Peace,

Jenna

Image courtesy free-photos, pixabay.com

the paradox of self-discipline

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My immediate association to the phrase “self discipline” is “yuck.” That sounds boring. The opposite of the joyful, spontaneous life I want to create. And yet I’ve learned that without self discipline, those wonderful things like joy, spontaneity, and creativity don’t come easily.

There’s nothing Puritan about my definition of self-discipline. It should never resemble self-punishment or self-denial. But it does mean doing things you don’t want to do. You do those things because you value the outcome. Short term pain, long term gain. And the more practice you have under your belt, the less “pain” there is in the “short term pain” stage. This quote puts it perfectly:

“Do something every day that you don’t want to do; this is the golden rule for acquiring the habit of doing your duty without pain.” -Mark Twain

With practice, you can beat resistance. I’m all about making this easier. Break tasks up into small chunks! If you have to do dishes and you hate doing them, set a timer for ten minutes. Or five. Whatever you can stomach. If you’re dreading going to work, remember you only have to get through today. One day at a time. You’ll deal with tomorrow when tomorrow comes.

I’ve found that fulfilling responsibilities (“adulting”) and fun have a special relationship. Each feeds the other. If I don’t go to work, keep my house clean, or care for my body, I won’t be able to do what I love at all. I’ve had a couple brief periods of unemployment, and it’s amazing how little fun I had. You’d think with all that free time, I’d be living the life of Riley. But in reality, being sedentary and without direction really hinders my creativity. The momentum I build getting the adult things done helps me get the creative things done, too.

Perfection is not the goal here. There is such a thing as working too hard. My sink perpetually has dirty dishes in it, and my clean laundry is rarely folded until just before I put it away. I only have so much energy, and I prioritize creative activities over having a perfectly clean house. But I do maintain a moderate standard of cleanliness. For me, it’s about finding the middle ground.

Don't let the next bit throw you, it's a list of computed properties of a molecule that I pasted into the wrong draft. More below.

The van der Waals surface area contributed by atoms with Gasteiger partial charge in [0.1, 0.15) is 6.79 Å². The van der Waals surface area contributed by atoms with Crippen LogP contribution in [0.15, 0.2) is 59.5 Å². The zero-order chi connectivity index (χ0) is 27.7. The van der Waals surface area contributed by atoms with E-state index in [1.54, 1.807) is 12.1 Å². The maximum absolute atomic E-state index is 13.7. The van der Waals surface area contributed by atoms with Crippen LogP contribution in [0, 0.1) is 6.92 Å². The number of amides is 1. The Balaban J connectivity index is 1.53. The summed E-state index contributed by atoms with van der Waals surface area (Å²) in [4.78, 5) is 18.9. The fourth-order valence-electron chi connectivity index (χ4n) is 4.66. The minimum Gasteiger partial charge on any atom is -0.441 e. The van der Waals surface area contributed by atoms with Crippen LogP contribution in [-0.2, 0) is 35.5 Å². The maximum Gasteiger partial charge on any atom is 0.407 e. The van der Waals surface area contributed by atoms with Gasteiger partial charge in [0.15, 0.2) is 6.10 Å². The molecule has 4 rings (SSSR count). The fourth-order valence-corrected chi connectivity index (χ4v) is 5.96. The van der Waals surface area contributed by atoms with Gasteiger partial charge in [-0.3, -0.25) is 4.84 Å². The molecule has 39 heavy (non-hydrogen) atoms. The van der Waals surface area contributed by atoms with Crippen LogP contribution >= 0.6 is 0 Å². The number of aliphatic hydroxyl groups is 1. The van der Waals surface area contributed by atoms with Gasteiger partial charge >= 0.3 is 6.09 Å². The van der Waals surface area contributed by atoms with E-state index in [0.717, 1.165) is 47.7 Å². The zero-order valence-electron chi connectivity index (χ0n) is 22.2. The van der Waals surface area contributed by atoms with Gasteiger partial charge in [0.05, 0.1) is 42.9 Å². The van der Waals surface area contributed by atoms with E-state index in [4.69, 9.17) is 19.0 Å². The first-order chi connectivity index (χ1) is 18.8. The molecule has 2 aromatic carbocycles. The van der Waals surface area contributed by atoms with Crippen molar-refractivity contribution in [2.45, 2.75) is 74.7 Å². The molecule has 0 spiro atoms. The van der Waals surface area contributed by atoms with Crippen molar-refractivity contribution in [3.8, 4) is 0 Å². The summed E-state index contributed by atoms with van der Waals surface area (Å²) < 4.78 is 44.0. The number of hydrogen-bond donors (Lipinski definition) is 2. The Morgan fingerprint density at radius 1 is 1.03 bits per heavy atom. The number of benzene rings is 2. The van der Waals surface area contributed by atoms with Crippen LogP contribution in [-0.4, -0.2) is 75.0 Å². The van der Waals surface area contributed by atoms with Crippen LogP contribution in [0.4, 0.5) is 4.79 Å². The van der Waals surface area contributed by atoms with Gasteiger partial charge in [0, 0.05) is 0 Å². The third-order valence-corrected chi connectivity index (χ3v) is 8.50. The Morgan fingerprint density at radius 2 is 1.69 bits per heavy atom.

What motivates you? How have you balanced adulting with what you love to do? Or are you one of those people that adulting and fun are one and the same? I’d be interested to hear other people’s perspectives.

Peace,

Jenna

Image courtesy of LibelSanRo, Pixabay.com

life is like a handful of water

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Time is like a handful of water slipping through your fingers. One moment your hand is full, and the next, it’s gone. Fleeting though it is, its touch is familiar, and curiosity gets the better of you. You watch it for awhile, eluding you. Feel it, cool, trickling over your skin. Listen to the tinkling of it dripping into the sink, the pond, the ocean. Only reluctantly do you turn away and return to the task of living.


As you can see, this is a short piece. I’ll probably continue the trend of posting small pieces, short thoughts. I haven’t posted on my blog in months, but I’ve been writing the whole time. The question has been: what to do with it? Post all of it? None of it? What’s “appropriate” for the stage of life I’m in right now? Let it all hang out, be conservative, or somewhere in between? These are the questions I’ve been wrestling with. For now, I’ve concluded that I want to share some of it. For what it’s worth, which may be something, or nothing. Either way is fine with me.

My apologies to those who may have reached out to me in months past that I did not reply to. We’ll see how this goes, and I am planning on replying to comments and reading others’ material and leaving feedback in return.

Best,

Jenna